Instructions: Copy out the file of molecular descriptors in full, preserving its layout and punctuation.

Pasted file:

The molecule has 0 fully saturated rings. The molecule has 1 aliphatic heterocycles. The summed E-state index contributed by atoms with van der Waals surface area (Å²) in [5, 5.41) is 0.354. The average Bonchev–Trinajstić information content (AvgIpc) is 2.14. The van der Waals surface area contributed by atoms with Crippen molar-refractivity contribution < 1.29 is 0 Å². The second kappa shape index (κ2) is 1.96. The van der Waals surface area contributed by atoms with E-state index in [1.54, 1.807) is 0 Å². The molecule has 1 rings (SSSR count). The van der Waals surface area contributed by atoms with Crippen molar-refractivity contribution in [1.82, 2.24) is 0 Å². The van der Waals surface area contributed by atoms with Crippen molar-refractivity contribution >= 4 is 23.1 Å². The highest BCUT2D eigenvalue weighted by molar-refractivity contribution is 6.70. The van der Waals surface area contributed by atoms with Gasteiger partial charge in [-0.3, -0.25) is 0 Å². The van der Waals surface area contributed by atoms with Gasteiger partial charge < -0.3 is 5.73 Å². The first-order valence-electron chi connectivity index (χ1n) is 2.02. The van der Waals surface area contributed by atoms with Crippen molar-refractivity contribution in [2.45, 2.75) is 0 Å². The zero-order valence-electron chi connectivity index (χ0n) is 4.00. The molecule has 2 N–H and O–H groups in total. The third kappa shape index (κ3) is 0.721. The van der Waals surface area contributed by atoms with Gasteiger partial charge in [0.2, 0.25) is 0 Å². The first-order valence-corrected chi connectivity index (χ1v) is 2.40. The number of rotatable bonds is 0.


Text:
The molecule has 0 fully saturated rings. The molecule has 1 aliphatic heterocycles. The summed E-state index contributed by atoms with van der Waals surface area (Å²) in [5, 5.41) is 0.354. The average Bonchev–Trinajstić information content (AvgIpc) is 2.14. The van der Waals surface area contributed by atoms with Crippen molar-refractivity contribution < 1.29 is 0 Å². The second kappa shape index (κ2) is 1.96. The van der Waals surface area contributed by atoms with E-state index in [1.54, 1.807) is 0 Å². The molecule has 1 rings (SSSR count). The van der Waals surface area contributed by atoms with Crippen molar-refractivity contribution in [1.82, 2.24) is 0 Å². The van der Waals surface area contributed by atoms with Crippen molar-refractivity contribution >= 4 is 23.1 Å². The highest BCUT2D eigenvalue weighted by molar-refractivity contribution is 6.70. The van der Waals surface area contributed by atoms with Gasteiger partial charge in [-0.3, -0.25) is 0 Å². The van der Waals surface area contributed by atoms with Gasteiger partial charge < -0.3 is 5.73 Å². The first-order valence-electron chi connectivity index (χ1n) is 2.02. The van der Waals surface area contributed by atoms with Crippen molar-refractivity contribution in [2.45, 2.75) is 0 Å². The zero-order valence-electron chi connectivity index (χ0n) is 4.00. The molecule has 2 N–H and O–H groups in total. The third kappa shape index (κ3) is 0.721. The van der Waals surface area contributed by atoms with Gasteiger partial charge in [0.2, 0.25) is 0 Å². The first-order valence-corrected chi connectivity index (χ1v) is 2.40. The number of rotatable bonds is 0.